If you are curious to see this bloody tourist show, please consider that:
24 hours beforehand, the bull is shut in a dark wooden box, denied food, and weakened and disorientated by having the ends of his horns painfully cut off.
At the moment of the bullfight, the bull is released from the darkness straight into the arena. Blinded and disorientated by the light, he looks for a chance to escape. But here he will be tortured with a 45cm-long spear tipped with a conical blade to cut the muscles at the base of his neck, force him to lower his head, and start the blood loss.
Then, in the same part of his body, ‘banderillas’ (harpoons of 8cm in length) will be thrust in and left there to painfully sever nerves and muscles with every movement the bull makes. Finally, a sword of 80-100cm in length is plunged in, which penetrates the bull’s body, perforating his heart, his lungs, his diaphragm or liver, causing him to die.
The horses too are the victims. Often gored and disemboweled, their wounds are hidden by the long blankets they wear. Their vocal chords are cut, so that you are unable to hear their cries. Do not encourage the torture of animals: Spain has many bloodless festivals that demonstrate it is possible to enjoy yourself without being cruel. 75% of Spaniards are against this practice but it is the financial support of tourists that allows this butchery to continue.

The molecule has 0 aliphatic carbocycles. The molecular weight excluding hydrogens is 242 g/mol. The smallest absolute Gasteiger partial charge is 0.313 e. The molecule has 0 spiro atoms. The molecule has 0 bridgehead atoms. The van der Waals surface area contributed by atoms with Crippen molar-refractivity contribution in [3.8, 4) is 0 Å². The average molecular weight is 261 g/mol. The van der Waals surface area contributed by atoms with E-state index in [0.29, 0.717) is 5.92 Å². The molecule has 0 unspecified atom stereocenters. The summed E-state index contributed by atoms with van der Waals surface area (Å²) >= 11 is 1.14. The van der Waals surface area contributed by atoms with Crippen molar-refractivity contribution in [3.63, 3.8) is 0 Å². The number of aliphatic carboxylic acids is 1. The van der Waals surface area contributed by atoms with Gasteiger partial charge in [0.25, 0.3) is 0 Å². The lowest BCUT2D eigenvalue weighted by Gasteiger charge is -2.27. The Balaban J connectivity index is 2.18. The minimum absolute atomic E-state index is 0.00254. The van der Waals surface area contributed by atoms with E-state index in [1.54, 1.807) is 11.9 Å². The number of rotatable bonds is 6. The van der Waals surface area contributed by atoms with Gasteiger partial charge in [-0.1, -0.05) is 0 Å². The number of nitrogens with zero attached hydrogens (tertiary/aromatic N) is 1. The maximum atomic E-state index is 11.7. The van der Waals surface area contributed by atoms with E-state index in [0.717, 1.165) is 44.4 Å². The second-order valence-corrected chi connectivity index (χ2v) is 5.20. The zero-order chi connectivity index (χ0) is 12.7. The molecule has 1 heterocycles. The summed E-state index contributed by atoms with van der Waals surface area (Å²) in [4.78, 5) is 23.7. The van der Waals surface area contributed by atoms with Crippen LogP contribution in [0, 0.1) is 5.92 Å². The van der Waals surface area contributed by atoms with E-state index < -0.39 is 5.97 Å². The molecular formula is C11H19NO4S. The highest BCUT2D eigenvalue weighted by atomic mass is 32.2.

To call La Rambla a street somehow appears a little demeaning, thoroughfare or boulevard seem much more fitting words, however neither really adequately describe the 'slice of life' that is La Rambla.
Running from Placa de Catalunya down to the port area, La Rambla is a place for people to stroll, meet, pass through, trade, eat, drink, people watch and be entertained. And if you think it's busy wandering down its length at midday return at midnight when it's even livelier.
Entertainment comes in the form of buskers and street performers of the 'living statue' type - give them some coins and they'll perform for you or just admire them as they stand immobile. One favourite was the headless torso with the 'detached' head alive and chatting on a plate of vegetables next to him. There are also stalls selling flowers, sketch artists offering to draw your likeness and booths selling a variety of birds and small animals. Indeed it was quite incongruous seeing pigeons hoping around the ground in front of a booth where others were on sale.
Inevitably in such a busy place there will be pickpockets so be careful with your purse, camera and other valuables. However don't let that put you off, whether it's a morning, afternoon or evening stroll - La Rambla is the place.
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